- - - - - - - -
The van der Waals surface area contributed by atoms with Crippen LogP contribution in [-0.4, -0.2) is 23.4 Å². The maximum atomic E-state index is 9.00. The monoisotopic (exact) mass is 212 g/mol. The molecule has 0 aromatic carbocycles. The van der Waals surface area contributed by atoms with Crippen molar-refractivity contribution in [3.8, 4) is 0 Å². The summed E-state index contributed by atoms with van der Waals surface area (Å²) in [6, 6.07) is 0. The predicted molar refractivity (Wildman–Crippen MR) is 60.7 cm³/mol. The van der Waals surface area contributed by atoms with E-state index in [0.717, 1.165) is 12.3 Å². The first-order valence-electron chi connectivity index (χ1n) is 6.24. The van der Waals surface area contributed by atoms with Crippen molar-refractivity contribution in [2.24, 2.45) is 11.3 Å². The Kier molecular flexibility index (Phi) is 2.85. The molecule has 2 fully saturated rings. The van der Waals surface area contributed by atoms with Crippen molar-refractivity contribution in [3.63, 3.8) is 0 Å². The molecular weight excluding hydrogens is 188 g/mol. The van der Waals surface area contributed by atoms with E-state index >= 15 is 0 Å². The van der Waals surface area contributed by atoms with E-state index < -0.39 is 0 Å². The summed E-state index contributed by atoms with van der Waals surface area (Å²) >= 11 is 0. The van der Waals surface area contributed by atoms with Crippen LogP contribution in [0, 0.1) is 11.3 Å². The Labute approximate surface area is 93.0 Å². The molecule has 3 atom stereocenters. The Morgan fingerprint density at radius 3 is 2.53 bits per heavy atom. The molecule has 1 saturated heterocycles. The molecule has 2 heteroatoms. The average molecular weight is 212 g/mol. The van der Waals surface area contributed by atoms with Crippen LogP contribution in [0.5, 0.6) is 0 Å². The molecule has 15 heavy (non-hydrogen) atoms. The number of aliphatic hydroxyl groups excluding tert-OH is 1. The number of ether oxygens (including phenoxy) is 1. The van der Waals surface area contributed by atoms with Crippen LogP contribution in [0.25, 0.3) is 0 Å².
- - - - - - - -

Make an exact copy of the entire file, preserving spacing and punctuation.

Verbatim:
The van der Waals surface area contributed by atoms with Crippen LogP contribution in [-0.4, -0.2) is 23.4 Å². The maximum atomic E-state index is 9.00. The monoisotopic (exact) mass is 212 g/mol. The molecule has 0 aromatic carbocycles. The van der Waals surface area contributed by atoms with Crippen molar-refractivity contribution in [3.8, 4) is 0 Å². The summed E-state index contributed by atoms with van der Waals surface area (Å²) in [6, 6.07) is 0. The predicted molar refractivity (Wildman–Crippen MR) is 60.7 cm³/mol. The van der Waals surface area contributed by atoms with E-state index in [0.717, 1.165) is 12.3 Å². The first-order valence-electron chi connectivity index (χ1n) is 6.24. The van der Waals surface area contributed by atoms with Crippen molar-refractivity contribution in [2.24, 2.45) is 11.3 Å². The Kier molecular flexibility index (Phi) is 2.85. The molecule has 2 fully saturated rings. The van der Waals surface area contributed by atoms with Crippen molar-refractivity contribution in [3.63, 3.8) is 0 Å². The molecular weight excluding hydrogens is 188 g/mol. The van der Waals surface area contributed by atoms with E-state index >= 15 is 0 Å². The van der Waals surface area contributed by atoms with E-state index < -0.39 is 0 Å². The summed E-state index contributed by atoms with van der Waals surface area (Å²) >= 11 is 0. The van der Waals surface area contributed by atoms with Crippen LogP contribution in [0, 0.1) is 11.3 Å². The Labute approximate surface area is 93.0 Å². The molecule has 3 atom stereocenters. The Morgan fingerprint density at radius 3 is 2.53 bits per heavy atom. The molecule has 1 saturated heterocycles. The molecule has 2 heteroatoms. The average molecular weight is 212 g/mol. The van der Waals surface area contributed by atoms with Crippen LogP contribution in [0.5, 0.6) is 0 Å². The molecule has 15 heavy (non-hydrogen) atoms. The number of aliphatic hydroxyl groups excluding tert-OH is 1. The number of ether oxygens (including phenoxy) is 1. The van der Waals surface area contributed by atoms with Crippen LogP contribution in [0.25, 0.3) is 0 Å².